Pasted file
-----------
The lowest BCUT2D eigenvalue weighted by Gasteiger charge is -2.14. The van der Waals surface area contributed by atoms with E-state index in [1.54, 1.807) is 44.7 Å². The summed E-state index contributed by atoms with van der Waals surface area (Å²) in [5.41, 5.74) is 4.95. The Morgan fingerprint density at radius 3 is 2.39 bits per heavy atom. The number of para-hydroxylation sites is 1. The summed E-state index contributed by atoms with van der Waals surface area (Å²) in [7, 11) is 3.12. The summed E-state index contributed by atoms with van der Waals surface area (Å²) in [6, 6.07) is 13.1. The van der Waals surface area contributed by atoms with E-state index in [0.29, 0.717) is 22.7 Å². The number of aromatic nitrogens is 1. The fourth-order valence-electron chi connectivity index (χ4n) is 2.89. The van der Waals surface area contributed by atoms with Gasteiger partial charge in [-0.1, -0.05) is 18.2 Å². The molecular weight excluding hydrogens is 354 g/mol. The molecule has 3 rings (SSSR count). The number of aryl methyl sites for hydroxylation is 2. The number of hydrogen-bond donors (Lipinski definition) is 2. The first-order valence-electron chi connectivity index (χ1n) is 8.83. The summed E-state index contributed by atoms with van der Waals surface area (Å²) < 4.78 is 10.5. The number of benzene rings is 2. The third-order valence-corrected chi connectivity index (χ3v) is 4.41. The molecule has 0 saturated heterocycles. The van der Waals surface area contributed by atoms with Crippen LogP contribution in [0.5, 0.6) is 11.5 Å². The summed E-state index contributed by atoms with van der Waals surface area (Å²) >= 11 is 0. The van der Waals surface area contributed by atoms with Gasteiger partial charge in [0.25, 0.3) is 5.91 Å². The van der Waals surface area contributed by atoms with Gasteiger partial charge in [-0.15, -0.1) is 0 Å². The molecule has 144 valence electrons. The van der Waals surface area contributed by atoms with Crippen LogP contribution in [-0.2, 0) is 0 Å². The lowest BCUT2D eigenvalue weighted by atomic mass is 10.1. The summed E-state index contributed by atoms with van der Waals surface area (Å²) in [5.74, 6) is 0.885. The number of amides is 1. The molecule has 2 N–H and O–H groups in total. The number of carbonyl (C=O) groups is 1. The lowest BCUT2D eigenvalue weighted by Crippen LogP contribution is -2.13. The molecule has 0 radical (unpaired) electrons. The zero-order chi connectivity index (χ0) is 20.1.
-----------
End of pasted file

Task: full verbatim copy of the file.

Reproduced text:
The lowest BCUT2D eigenvalue weighted by Gasteiger charge is -2.14. The van der Waals surface area contributed by atoms with E-state index in [1.54, 1.807) is 44.7 Å². The summed E-state index contributed by atoms with van der Waals surface area (Å²) in [5.41, 5.74) is 4.95. The Morgan fingerprint density at radius 3 is 2.39 bits per heavy atom. The number of para-hydroxylation sites is 1. The summed E-state index contributed by atoms with van der Waals surface area (Å²) in [7, 11) is 3.12. The summed E-state index contributed by atoms with van der Waals surface area (Å²) in [6, 6.07) is 13.1. The van der Waals surface area contributed by atoms with E-state index in [0.29, 0.717) is 22.7 Å². The number of aromatic nitrogens is 1. The fourth-order valence-electron chi connectivity index (χ4n) is 2.89. The van der Waals surface area contributed by atoms with Gasteiger partial charge in [-0.1, -0.05) is 18.2 Å². The molecular weight excluding hydrogens is 354 g/mol. The molecule has 3 rings (SSSR count). The number of aryl methyl sites for hydroxylation is 2. The number of hydrogen-bond donors (Lipinski definition) is 2. The first-order valence-electron chi connectivity index (χ1n) is 8.83. The summed E-state index contributed by atoms with van der Waals surface area (Å²) < 4.78 is 10.5. The number of benzene rings is 2. The third-order valence-corrected chi connectivity index (χ3v) is 4.41. The molecule has 0 saturated heterocycles. The van der Waals surface area contributed by atoms with Crippen LogP contribution in [0.5, 0.6) is 11.5 Å². The summed E-state index contributed by atoms with van der Waals surface area (Å²) >= 11 is 0. The van der Waals surface area contributed by atoms with Gasteiger partial charge in [0.25, 0.3) is 5.91 Å². The van der Waals surface area contributed by atoms with Gasteiger partial charge in [-0.15, -0.1) is 0 Å². The molecule has 144 valence electrons. The van der Waals surface area contributed by atoms with Crippen LogP contribution in [-0.2, 0) is 0 Å². The lowest BCUT2D eigenvalue weighted by atomic mass is 10.1. The summed E-state index contributed by atoms with van der Waals surface area (Å²) in [5.74, 6) is 0.885. The number of amides is 1. The molecule has 2 N–H and O–H groups in total. The number of carbonyl (C=O) groups is 1. The lowest BCUT2D eigenvalue weighted by Crippen LogP contribution is -2.13. The molecule has 0 radical (unpaired) electrons. The zero-order chi connectivity index (χ0) is 20.1.